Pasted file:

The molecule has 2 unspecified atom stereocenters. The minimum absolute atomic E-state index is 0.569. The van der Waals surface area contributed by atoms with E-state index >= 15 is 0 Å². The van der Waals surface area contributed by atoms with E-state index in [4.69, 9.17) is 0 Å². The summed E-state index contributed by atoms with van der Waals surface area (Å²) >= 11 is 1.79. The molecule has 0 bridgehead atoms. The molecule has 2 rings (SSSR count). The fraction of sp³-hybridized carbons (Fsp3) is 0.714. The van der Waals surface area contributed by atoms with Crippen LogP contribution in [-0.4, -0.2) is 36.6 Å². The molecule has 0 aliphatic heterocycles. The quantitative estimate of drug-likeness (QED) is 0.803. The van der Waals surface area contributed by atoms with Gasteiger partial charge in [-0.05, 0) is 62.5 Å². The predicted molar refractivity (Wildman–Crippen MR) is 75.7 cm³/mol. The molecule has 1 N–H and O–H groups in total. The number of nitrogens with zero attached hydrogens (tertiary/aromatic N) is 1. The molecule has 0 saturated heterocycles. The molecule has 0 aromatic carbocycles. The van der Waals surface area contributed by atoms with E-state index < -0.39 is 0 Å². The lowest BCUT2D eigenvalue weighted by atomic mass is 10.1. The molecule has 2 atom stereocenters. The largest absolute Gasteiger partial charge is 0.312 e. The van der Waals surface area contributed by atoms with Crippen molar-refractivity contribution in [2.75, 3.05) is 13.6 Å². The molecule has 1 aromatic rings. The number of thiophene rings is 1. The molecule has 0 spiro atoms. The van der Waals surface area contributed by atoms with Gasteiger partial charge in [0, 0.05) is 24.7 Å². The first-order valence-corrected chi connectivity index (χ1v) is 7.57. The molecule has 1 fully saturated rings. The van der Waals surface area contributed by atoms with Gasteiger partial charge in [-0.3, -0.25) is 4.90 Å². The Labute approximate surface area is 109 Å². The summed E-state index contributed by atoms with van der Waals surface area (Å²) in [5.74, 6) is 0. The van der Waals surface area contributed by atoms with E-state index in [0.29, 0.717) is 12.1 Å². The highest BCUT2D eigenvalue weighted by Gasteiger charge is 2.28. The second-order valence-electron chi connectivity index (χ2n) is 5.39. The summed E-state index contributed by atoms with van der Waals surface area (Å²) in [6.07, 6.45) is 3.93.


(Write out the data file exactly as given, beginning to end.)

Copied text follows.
The molecule has 2 unspecified atom stereocenters. The minimum absolute atomic E-state index is 0.569. The van der Waals surface area contributed by atoms with E-state index >= 15 is 0 Å². The van der Waals surface area contributed by atoms with E-state index in [4.69, 9.17) is 0 Å². The summed E-state index contributed by atoms with van der Waals surface area (Å²) >= 11 is 1.79. The molecule has 0 bridgehead atoms. The molecule has 2 rings (SSSR count). The fraction of sp³-hybridized carbons (Fsp3) is 0.714. The van der Waals surface area contributed by atoms with Crippen LogP contribution in [-0.4, -0.2) is 36.6 Å². The molecule has 0 aliphatic heterocycles. The quantitative estimate of drug-likeness (QED) is 0.803. The van der Waals surface area contributed by atoms with Gasteiger partial charge in [-0.05, 0) is 62.5 Å². The predicted molar refractivity (Wildman–Crippen MR) is 75.7 cm³/mol. The molecule has 1 N–H and O–H groups in total. The number of nitrogens with zero attached hydrogens (tertiary/aromatic N) is 1. The molecule has 0 saturated heterocycles. The molecule has 0 aromatic carbocycles. The van der Waals surface area contributed by atoms with E-state index < -0.39 is 0 Å². The lowest BCUT2D eigenvalue weighted by atomic mass is 10.1. The molecule has 2 atom stereocenters. The largest absolute Gasteiger partial charge is 0.312 e. The van der Waals surface area contributed by atoms with Crippen molar-refractivity contribution in [2.75, 3.05) is 13.6 Å². The molecule has 1 aromatic rings. The number of thiophene rings is 1. The molecule has 0 spiro atoms. The van der Waals surface area contributed by atoms with Gasteiger partial charge in [0, 0.05) is 24.7 Å². The first-order valence-corrected chi connectivity index (χ1v) is 7.57. The molecule has 1 fully saturated rings. The van der Waals surface area contributed by atoms with Gasteiger partial charge in [-0.3, -0.25) is 4.90 Å². The Labute approximate surface area is 109 Å². The summed E-state index contributed by atoms with van der Waals surface area (Å²) in [5.74, 6) is 0. The van der Waals surface area contributed by atoms with E-state index in [0.29, 0.717) is 12.1 Å². The highest BCUT2D eigenvalue weighted by Gasteiger charge is 2.28. The second-order valence-electron chi connectivity index (χ2n) is 5.39. The summed E-state index contributed by atoms with van der Waals surface area (Å²) in [6.07, 6.45) is 3.93.